Photographing Hummingbirds


The photograph here was taken using a Canon Rebel XS, 70-200 IS L F4 lens; ISO 200, F4, 1/90, and cloudy as the white balance.  I was holding the camera still and sitting inside the house.  The hummingbird feeder is hanging from a metal hook that is on an L metal just outside the living room window.  It was taken in the evening, at 5:47 p.m. (Mountain Daylight Time).

One of the keys to getting photographs like the two in this blog entry is being ready with your equipment; have the settings on your camera and lens set in advance, a fully charged battery, and plenty of room on your memory card (preferably a fast memory card).  Another thing to be aware of is the time that hummingbirds are most actively feeding, which is in the morning after sunrise and in the evening just before sunset.

I had been watching the feeder for several days and the hummingbirds were becoming more feisty.  From observing their behaviors in the evening at the feeder, I knew exactly the photographs I wanted to capture.  The trick was being patient and waiting for the hummingbirds to be there at the right time and right place. The next challenge was being fast enough with my camera to get the two photographs you see here.

I could have set up the tripod, camera, and lens with a cable release and had everything focused on one area. Though, to be honest that is not as challenging as trying to hand hold the camera and test my reflexes and timing.  In some ways capturing hummingbirds is similar to photographing fireworks and lightning.  You know about where the action will take place and you know what will happen; it is the movement of the action that is unpredictable and exciting.


This image of the hummingbird with the open beak behind the one at the feeder took a good deal of planning, skill, being patient, and some luck.  The evening the photographs here were taken these two hummingbirds had been flying around the feeder several times, chasing each other on one side or the other.  At times they would rapidly fly down below the window and then out of my eyesight.  Many other times they would fly up the side of the feeder and then higher and off to a large tree that is roughly 30-40 feet from where the feeder is located outside the living room window.  I spent anywhere from 30-40 minutes of time waiting, watching, and photographing the birds until I finally captured the two photographs in this blog entry.  It was well worth it, as the images here show.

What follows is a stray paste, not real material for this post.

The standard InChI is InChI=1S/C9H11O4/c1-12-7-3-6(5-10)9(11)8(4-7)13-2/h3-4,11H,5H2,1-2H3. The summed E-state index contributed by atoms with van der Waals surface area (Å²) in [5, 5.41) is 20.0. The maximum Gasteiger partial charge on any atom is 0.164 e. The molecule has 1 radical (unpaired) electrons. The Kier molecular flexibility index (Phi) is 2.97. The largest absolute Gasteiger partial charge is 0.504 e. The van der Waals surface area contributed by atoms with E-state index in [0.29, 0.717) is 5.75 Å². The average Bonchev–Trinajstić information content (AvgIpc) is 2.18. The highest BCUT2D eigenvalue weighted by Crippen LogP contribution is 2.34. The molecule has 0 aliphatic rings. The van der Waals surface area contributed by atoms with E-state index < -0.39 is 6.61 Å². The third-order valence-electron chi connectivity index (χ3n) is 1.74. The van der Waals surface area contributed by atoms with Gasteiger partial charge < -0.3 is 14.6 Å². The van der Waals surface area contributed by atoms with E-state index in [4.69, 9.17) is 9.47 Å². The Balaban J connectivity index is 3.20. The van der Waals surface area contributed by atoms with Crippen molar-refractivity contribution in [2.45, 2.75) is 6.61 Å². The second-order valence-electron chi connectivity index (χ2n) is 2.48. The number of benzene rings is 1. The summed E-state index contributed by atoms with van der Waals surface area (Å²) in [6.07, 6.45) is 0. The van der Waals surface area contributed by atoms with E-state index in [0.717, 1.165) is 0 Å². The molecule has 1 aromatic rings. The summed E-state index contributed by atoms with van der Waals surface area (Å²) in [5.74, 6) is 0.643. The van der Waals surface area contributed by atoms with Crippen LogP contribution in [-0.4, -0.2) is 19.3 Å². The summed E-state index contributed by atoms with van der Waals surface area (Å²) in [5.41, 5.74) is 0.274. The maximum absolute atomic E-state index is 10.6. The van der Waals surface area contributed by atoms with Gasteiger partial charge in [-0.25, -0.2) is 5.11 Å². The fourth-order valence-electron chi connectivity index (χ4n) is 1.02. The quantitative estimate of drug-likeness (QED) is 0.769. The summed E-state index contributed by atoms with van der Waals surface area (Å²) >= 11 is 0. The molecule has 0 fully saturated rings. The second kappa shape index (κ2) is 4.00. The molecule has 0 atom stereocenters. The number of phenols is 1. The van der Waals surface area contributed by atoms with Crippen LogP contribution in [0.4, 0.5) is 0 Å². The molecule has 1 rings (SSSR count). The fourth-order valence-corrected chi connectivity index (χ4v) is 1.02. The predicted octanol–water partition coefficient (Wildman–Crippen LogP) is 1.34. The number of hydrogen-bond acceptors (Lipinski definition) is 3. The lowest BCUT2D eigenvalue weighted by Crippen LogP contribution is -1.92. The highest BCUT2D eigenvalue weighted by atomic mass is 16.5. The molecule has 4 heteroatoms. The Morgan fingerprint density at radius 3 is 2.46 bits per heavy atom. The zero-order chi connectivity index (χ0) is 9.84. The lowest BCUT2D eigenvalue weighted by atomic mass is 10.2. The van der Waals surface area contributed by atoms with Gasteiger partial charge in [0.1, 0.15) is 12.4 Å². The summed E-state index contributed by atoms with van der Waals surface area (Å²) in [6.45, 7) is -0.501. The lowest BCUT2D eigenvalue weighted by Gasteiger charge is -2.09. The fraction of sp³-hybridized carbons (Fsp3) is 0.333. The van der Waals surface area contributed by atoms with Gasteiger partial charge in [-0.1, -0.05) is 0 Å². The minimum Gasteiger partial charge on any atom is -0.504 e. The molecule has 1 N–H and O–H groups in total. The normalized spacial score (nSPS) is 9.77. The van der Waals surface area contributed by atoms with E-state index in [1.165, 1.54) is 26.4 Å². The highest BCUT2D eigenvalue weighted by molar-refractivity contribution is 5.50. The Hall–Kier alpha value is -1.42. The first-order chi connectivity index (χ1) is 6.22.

Where is your hummingbird feeder placed?  Have you thought of moving the feeder next to a window?  How often do you photograph hummingbirds?  Do you know the proper ratio of sugar to water to create your own hummingbird nectar for the feeder?


About Douglas Wilks Photography

I am an advanced photographer who lives in western Montana. I create a variety of strong images using a DSLR, computer, and digital software. I am available for hire for full time, part time, or projects. Most of my images are of landscapes, still life, and events. I am always looking to improve my skills, network of friends and professionals, and portfolio. I look forward to creating new friends, contacts, and others who are interested in photography.
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